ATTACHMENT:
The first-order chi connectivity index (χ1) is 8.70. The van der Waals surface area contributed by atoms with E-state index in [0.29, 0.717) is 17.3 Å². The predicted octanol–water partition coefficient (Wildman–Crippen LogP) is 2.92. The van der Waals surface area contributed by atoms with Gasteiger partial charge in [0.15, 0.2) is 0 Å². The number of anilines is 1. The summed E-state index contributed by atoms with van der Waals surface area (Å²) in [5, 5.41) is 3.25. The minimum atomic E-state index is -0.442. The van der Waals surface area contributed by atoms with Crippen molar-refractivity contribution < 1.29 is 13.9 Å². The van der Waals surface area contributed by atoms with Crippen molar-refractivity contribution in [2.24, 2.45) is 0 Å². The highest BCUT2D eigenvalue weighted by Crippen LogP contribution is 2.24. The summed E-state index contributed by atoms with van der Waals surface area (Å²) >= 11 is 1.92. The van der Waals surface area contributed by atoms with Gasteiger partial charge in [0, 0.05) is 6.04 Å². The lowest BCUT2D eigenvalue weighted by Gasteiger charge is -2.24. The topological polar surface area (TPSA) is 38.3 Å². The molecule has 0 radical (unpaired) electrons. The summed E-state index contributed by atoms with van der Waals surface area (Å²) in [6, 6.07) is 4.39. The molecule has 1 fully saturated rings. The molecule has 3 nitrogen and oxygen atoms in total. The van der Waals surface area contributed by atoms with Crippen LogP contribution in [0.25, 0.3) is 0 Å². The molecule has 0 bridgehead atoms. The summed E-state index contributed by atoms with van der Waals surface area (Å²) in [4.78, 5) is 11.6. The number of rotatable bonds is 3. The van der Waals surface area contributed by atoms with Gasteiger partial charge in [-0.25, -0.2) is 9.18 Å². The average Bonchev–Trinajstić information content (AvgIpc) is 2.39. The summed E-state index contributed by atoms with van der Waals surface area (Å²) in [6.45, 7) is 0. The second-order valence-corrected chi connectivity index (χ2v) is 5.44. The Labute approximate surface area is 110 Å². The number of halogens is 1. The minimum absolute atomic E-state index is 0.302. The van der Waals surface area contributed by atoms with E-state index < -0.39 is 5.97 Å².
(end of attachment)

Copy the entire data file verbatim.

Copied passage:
The first-order chi connectivity index (χ1) is 8.70. The van der Waals surface area contributed by atoms with E-state index in [0.29, 0.717) is 17.3 Å². The predicted octanol–water partition coefficient (Wildman–Crippen LogP) is 2.92. The van der Waals surface area contributed by atoms with Gasteiger partial charge in [0.15, 0.2) is 0 Å². The number of anilines is 1. The summed E-state index contributed by atoms with van der Waals surface area (Å²) in [5, 5.41) is 3.25. The minimum atomic E-state index is -0.442. The van der Waals surface area contributed by atoms with Crippen molar-refractivity contribution < 1.29 is 13.9 Å². The van der Waals surface area contributed by atoms with Crippen molar-refractivity contribution in [2.24, 2.45) is 0 Å². The highest BCUT2D eigenvalue weighted by Crippen LogP contribution is 2.24. The summed E-state index contributed by atoms with van der Waals surface area (Å²) >= 11 is 1.92. The van der Waals surface area contributed by atoms with Gasteiger partial charge in [0, 0.05) is 6.04 Å². The lowest BCUT2D eigenvalue weighted by Gasteiger charge is -2.24. The topological polar surface area (TPSA) is 38.3 Å². The molecule has 0 radical (unpaired) electrons. The summed E-state index contributed by atoms with van der Waals surface area (Å²) in [6, 6.07) is 4.39. The molecule has 1 fully saturated rings. The molecule has 3 nitrogen and oxygen atoms in total. The van der Waals surface area contributed by atoms with Crippen LogP contribution in [0.25, 0.3) is 0 Å². The molecule has 0 bridgehead atoms. The summed E-state index contributed by atoms with van der Waals surface area (Å²) in [4.78, 5) is 11.6. The number of rotatable bonds is 3. The van der Waals surface area contributed by atoms with Gasteiger partial charge in [-0.25, -0.2) is 9.18 Å². The average Bonchev–Trinajstić information content (AvgIpc) is 2.39. The summed E-state index contributed by atoms with van der Waals surface area (Å²) in [6.45, 7) is 0. The second-order valence-corrected chi connectivity index (χ2v) is 5.44. The Labute approximate surface area is 110 Å². The number of halogens is 1. The minimum absolute atomic E-state index is 0.302. The van der Waals surface area contributed by atoms with E-state index < -0.39 is 5.97 Å².